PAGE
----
The preparations for the nuptials were speedily made in both houses. The numerous female companions of Sulamith assembled in Selumiel's Armon. The bride, after bathing, was anointed with the choicest perfumes, and her friends brought their gifts, consisting of clothes and costly articles, most of them made by themselves. Her hair was perfumed and braided, her eyebrows deepened with a powder of brilliant black, and her nails colored red. Next, the young maidens, her companions, arrayed her in the nuptial robes, of the finest texture and most brilliant color, which flowed with ample folds to her feet. The girdle was clasped around her waist, the veil hung down from her head, and high above all her other ornaments rose a crown, from which the bride was called the crowned.

The evening was come, and stars twinkled on the court,

* Gen. x. 18.

t Eccles. iv. 8.

where all was prepared for festivity. Now appeared Helon, anointed and crowned in a similar manner, with the sons of the bride-chamber. They were the young priests and Levites of Jericho, who had been invited for this purpose; and Myron was among them. Each of them, to the number of seventy, bore a staff in his hand, on which was fixed a shallow vessel filled with burning oil and pitch. The festal train was admitted into Selumiel's inner court; the bride and the virgins came forth from the Armon, and the youths and maidens, with aduffes and guitars, sung, in alternate strophes, the praises of the bridegroom and the bride.

Now began the ceremony of conducting the bride to the bridegroom's house. The seventy youths, with their flambeaux, headed the procession; the bride was surrounded by her bride-maidens. Thus Sulamith left her father's house: arrived at the threshold, the feelings which she had struggled to suppress, the mingled emotions of hope and fear, of regret and joy, overpowered her, and she burst into a flood of tears. The mother too wept, pressed her beloved daughter to her breast, and blessing her said, "Be thou the mother of a numerous posterity, like Rachel and like Leah!" Selumiel supported his child in his strong paternal arms, and said, God, I thank thee that I have lived to see my child happy!" The sounds of joy were heard from the companions. Sulamith was placed in a litter, and her nurse beside her. All the females were closely veiled; Sulamith in a veil of flame-color. The long train moved through the streets of Jericho. A multitude of persons preceded, carrying the clothes, trinkets, and new furniture of the bride. As each carried only one thing, the procession was very long. Next came the friends of the bridegroom with Helon; then the bride in her litter, accompanied by the virgins. The rest of Helon's friends, male and female servants, and children, closed the train. All the inhabitants of Jericho hastened from their houses, or looked down from their roofs.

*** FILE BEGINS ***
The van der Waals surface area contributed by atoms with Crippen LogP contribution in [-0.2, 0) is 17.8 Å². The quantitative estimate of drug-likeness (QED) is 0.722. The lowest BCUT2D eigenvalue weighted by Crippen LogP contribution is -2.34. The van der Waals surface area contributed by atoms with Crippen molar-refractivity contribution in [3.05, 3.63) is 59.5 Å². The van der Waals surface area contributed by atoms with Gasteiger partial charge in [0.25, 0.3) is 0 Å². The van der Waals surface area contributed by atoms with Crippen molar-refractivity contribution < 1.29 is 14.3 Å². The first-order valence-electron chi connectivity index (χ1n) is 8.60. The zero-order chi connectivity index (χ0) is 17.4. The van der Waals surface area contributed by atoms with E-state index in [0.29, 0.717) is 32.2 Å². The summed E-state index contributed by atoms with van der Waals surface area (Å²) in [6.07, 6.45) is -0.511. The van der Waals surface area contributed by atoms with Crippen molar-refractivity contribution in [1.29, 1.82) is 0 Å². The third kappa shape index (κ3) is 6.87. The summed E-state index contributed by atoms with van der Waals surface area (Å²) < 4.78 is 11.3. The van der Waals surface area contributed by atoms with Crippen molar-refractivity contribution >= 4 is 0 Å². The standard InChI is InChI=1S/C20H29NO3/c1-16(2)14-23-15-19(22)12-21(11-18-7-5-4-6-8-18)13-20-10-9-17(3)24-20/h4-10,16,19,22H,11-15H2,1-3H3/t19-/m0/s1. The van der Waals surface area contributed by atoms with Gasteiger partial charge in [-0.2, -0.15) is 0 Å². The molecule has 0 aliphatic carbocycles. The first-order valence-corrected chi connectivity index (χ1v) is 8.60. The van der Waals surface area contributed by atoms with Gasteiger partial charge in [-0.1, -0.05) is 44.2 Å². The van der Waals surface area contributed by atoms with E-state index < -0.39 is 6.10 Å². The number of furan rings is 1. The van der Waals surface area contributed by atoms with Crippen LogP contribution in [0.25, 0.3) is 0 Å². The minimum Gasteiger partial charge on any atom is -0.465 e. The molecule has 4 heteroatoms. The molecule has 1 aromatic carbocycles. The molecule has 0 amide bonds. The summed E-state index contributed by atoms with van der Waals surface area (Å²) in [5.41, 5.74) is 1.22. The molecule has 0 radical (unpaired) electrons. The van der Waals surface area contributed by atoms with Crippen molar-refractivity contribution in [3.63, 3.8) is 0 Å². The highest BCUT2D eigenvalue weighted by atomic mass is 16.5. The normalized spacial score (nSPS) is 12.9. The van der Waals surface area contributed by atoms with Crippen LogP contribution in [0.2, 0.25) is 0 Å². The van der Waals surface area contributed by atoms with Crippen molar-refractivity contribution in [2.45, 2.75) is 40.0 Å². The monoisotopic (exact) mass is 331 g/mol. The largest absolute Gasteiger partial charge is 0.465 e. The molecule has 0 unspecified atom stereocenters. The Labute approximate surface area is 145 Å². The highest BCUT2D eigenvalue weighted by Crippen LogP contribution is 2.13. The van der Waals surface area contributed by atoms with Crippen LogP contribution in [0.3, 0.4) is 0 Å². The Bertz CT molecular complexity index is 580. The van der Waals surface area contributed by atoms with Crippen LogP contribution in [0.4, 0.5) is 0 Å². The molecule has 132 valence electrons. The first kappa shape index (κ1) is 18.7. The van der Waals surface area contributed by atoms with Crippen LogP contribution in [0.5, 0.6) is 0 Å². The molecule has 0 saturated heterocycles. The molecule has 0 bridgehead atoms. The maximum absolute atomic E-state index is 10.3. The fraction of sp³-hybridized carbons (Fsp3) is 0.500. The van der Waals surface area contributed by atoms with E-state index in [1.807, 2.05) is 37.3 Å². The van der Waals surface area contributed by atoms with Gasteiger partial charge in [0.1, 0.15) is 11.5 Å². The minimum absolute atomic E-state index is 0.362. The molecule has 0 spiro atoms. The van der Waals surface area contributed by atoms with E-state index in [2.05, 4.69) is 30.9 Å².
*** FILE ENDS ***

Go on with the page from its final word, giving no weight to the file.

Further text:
Thus at length they reached the house of Helon. The

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bride paused at the threshold of the dwelling, in which so much happiness or misery might await her, as if with a timid irresolution. She adorned the door-posts with woollen fillets, and anointed them with oil, and at length the virgins suddenly lifted her over the threshold, the boundary between her past and her future life. The nuptial train entered the courts, and the bride solemnly took possession of the Armon, while the male part of the company remained in the outer apartments, where a splendid feast was served up to them. When all had eaten and were satisfied, males and females assembled in the inner court; the virgins presented the bride, the youths the bridegroom, to Selumiel. In evident agitation, he said, "Blessed be thou, O Lord our God, who didst create Adam and Eve! Blessed be thou, O Lord our God, who causest Zion to rejoice in her children! Blessed be thou, O Lord our God, who makes the bride and the bridegroom be glad together!" Then taking the right hand of his daughter, he placed it in the right hand of Helon, and pronounced the benediction: " The God of Abraham, the God of Isaac, and the God of Jacob be with you, and help you together, and give his blessing richly upon you! Jehovah make the wife that comes into thy house like Rachel and like Leah, who built up the house of Israel!* May thy house be as the house of Malchia, thy fathers' father, and your sons be priests to minister before Jehovah in his temple!"

Selumiel, while he pronounced this blessing, struggled with an emotion which he was unwilling to betray; and Elisama stood near him, giving freer vent to his feelings. The bride sobbed beneath her veil, and Helon was melted into tears.

Kindred and friends now approached the married pair, and bestowed on them their congratulations. The feast ended with the usual ceremonies.

*Ruth iv. 11, 12.

On the following morning the nuptial festivities began afresh, and lasted for seven days, each distinguished by some new expression of joy. Numerous presents were brought to + Judges xiv. 17, 18; Tob. xi. 19.